I noticed certain entries in "Caption This" as indicating cultural differences in the conception of humor.

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Re: Creative AI: Can Computers Create?

07/29/2015 11:08 AM

Although one class of joke I've found to be universal: the "Dumb <other hair color>"/"Dumb <other ethnicity>"/"Dumb <other class>" joke. Those seem to translate across cultural bounds incredibly well, or the version you're telling has an equivalent in the other culture, like how 'Redneck jokes' in America resonate well against 'Mantawitz jokes' in Germany, or how 'Idiot Upper Bureaucrat jokes' in Japan match up well with 'Upper-Class-Twit jokes' in the UK. And EVERYONE likes to take pot shots at 'Joisey,' even the East Frissians. As long as keep track of where you are and don't make a mistake like telling 'Polish jokes' in Warsaw, you can get a laugh from almost anyone, Government Agents and Royal Palace Guards excluded, of course, they all have their sense of humor surgically removed before service.

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#12
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Re: Creative AI: Can Computers Create?

07/30/2015 9:24 AM

So, the "Joke that won the war" would have no effect on an AI?

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#14
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Re: Creative AI: Can Computers Create?

07/30/2015 11:45 AM

"Wenn ist das Nunstruck git und Slotermeyer? Ja! ... Beiherhund das Oder die Flipperwaldt gersput. "

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#15
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Re: Creative AI: Can Computers Create?

07/30/2015 11:46 AM

Didn't crash the forum, so I guess ... Nein.

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#16
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Re: Creative AI: Can Computers Create?

07/30/2015 11:50 AM

If that translates: Did you know Hitler's dog has no nose? Really? how did it smell?

Terrible!

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#17
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Re: Creative AI: Can Computers Create?

07/30/2015 12:03 PM

I tried two online translaters that translated them identically into quasi german english giberish.

How did you score your morbidly vivid translation?

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#18
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Re: Creative AI: Can Computers Create?

07/30/2015 2:35 PM

He copied the subtitles from another part of the sketch:

Video: (Hitler giving a speech)

Hitler (in subtitles): My Dog Has No Nose!

Video: (Crowd shot from speech)

Crowd (in sumtitles): How Does It Smell?

Video: (Hitler again)

Hitler (in subtitles): Terrible!

The original 'joke' text is a mix of German and German-sounding gibberish.

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#10
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Re: Creative AI: Can Computers Create?

07/30/2015 4:57 AM

So, culture needs to be codified first.

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Re: Creative AI: Can Computers Create?

07/30/2015 6:50 AM
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#6
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Re: Creative AI: Can Computers Create?

07/29/2015 10:34 AM

"Can a computer differentiate between a genuine Jackson Pollock work and a well used painters tarp?"

Can PEOPLE consistently tell the two apart?

(You knew SOMEONE was going to go there.)

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Re: Creative AI: Can Computers Create?

07/29/2015 11:20 AM

Considering the AI most likely would be equipped with a spectrometric gas Chroma photographer and would be able to analyze the paint composition and using a database of paints used by Jackson Pollock, be able to come to a conclusion. Meanwhile, the other AI's have drifted away, having to be "somewhere else".

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#20
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Re: Creative AI: Can Computers Create?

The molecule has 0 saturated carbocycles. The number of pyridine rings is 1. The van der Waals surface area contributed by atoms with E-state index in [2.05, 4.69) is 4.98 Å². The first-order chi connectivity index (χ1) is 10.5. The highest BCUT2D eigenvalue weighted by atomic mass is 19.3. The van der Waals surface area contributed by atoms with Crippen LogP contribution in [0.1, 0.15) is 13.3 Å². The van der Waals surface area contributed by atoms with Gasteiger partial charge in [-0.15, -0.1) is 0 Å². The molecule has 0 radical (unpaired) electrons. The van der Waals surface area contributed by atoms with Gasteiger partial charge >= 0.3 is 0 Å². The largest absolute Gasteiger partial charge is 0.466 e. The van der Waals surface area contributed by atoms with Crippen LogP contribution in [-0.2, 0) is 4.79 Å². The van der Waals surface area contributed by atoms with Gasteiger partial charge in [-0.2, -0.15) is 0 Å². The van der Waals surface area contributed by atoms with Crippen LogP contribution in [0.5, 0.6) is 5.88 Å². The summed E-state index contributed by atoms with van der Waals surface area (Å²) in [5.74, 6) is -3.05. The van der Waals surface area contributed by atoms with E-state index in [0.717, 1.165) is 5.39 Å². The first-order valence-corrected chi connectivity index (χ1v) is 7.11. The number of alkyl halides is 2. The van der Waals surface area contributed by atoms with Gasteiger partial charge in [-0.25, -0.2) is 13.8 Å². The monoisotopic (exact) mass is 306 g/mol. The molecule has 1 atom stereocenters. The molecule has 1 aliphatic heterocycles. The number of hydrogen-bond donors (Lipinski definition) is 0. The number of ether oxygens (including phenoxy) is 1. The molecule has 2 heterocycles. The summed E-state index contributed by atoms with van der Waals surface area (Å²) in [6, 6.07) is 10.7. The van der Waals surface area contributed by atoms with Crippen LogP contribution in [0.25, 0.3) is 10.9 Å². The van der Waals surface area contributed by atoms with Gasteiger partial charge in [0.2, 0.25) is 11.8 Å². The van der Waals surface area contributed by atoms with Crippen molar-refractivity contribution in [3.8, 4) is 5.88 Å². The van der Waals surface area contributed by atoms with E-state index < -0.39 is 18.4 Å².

07/31/2015 7:45 AM

I remember seeing a biopic about Pollock, and if memory serves he started his splattery painting after being inspired by spilled paint or something like that. That could've been dramatic license, though.

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Re: Creative AI: Can Computers Create?

07/31/2015 7:47 AM

That's a good point--the question seems to be "Can a computer be (subjectively?) critical of seemingly non-logical data?"

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#13

Re: Creative AI: Can Computers Create?

07/30/2015 10:17 AM

I think AI will always be based in "logic", and I also think that creativity does not always follow logic. I built a stone wall with my backhoe - because I could - no logic involved - just a "fun" thing to challenge my skills.

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Re: Creative AI: Can Computers Create?

07/30/2015 8:15 PM

It may not necessarily be based on logic. Artificial neural networks can do some interesting things. A three layer network can learn the "right" answer, given enough examples.

https://en.wikipedia.org/wiki/Artificial_neural_network

One school of thought is that most of "human nature" is basically automatic or instinct with the conscious part of the brain (like a politician) taking credit, explaining after the fact. Studies with brain waves have shown a distinct pattern when a decision to act was made that occurs a fraction of a second before the conscious mind "decided".

http://www.world-science.net/othernews/150623_consciousness.htm

So, if this is true, the real intelligence is a subconscious neural network with an overlying "interpreter" which explains why it "decided". This interpreter is a logic machine that can make inferences and do math, slower than a computer. It's not a "free will" like it thinks but a "free won't", vetoing actions that may be driven by instinct but are not acceptable in a civilized society. It's sort of like a manager of a big company that has no idea what the workers do.

I guess what I'm thinking is that to create AI, we need both the neural network that comes up with the right answer from experience and training and is the source of creativity, and an overlying "supervisor" to work with it's output (claiming credit, of course).

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#22
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Re: Creative AI: Can Computers Create?

07/31/2015 11:01 AM

Something I have thought about, is the progression of the image in "art" from the simple cave drawing to the images now. Is it that all that was needed in the beginning was a simple one dimensional image to convey a thought or was it a human need to embellish the image that caused the progression?